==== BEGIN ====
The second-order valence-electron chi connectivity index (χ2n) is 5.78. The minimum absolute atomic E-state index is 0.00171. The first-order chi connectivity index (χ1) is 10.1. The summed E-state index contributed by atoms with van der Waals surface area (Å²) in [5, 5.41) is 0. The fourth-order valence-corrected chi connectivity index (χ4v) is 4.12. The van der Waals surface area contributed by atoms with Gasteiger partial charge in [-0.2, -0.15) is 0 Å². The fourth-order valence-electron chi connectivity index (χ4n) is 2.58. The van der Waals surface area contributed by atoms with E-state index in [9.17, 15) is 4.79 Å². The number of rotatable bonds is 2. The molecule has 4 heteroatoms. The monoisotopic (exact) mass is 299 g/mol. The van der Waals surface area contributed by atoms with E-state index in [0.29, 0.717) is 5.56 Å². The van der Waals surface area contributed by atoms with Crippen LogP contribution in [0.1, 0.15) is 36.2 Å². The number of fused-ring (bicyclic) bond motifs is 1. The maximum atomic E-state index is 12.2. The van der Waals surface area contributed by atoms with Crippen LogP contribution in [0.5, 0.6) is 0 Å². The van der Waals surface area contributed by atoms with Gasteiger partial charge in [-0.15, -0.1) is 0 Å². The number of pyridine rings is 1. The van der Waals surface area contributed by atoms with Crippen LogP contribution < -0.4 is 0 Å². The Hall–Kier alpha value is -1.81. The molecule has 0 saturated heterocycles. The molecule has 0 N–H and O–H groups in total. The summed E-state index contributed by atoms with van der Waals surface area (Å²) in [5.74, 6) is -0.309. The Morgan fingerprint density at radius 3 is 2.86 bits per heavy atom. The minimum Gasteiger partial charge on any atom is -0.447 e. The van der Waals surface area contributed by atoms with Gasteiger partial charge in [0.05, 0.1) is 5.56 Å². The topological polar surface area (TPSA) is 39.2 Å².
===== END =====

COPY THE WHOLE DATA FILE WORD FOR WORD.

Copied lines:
The second-order valence-electron chi connectivity index (χ2n) is 5.78. The minimum absolute atomic E-state index is 0.00171. The first-order chi connectivity index (χ1) is 10.1. The summed E-state index contributed by atoms with van der Waals surface area (Å²) in [5, 5.41) is 0. The fourth-order valence-corrected chi connectivity index (χ4v) is 4.12. The van der Waals surface area contributed by atoms with Gasteiger partial charge in [-0.2, -0.15) is 0 Å². The fourth-order valence-electron chi connectivity index (χ4n) is 2.58. The van der Waals surface area contributed by atoms with E-state index in [9.17, 15) is 4.79 Å². The number of rotatable bonds is 2. The molecule has 4 heteroatoms. The monoisotopic (exact) mass is 299 g/mol. The van der Waals surface area contributed by atoms with E-state index in [0.29, 0.717) is 5.56 Å². The van der Waals surface area contributed by atoms with Crippen LogP contribution in [0.1, 0.15) is 36.2 Å². The number of fused-ring (bicyclic) bond motifs is 1. The maximum atomic E-state index is 12.2. The van der Waals surface area contributed by atoms with Crippen LogP contribution in [0.5, 0.6) is 0 Å². The van der Waals surface area contributed by atoms with Gasteiger partial charge in [-0.15, -0.1) is 0 Å². The number of pyridine rings is 1. The van der Waals surface area contributed by atoms with Crippen LogP contribution < -0.4 is 0 Å². The Hall–Kier alpha value is -1.81. The molecule has 0 saturated heterocycles. The molecule has 0 N–H and O–H groups in total. The summed E-state index contributed by atoms with van der Waals surface area (Å²) in [5.74, 6) is -0.309. The Morgan fingerprint density at radius 3 is 2.86 bits per heavy atom. The minimum Gasteiger partial charge on any atom is -0.447 e. The van der Waals surface area contributed by atoms with Gasteiger partial charge in [0.05, 0.1) is 5.56 Å². The topological polar surface area (TPSA) is 39.2 Å².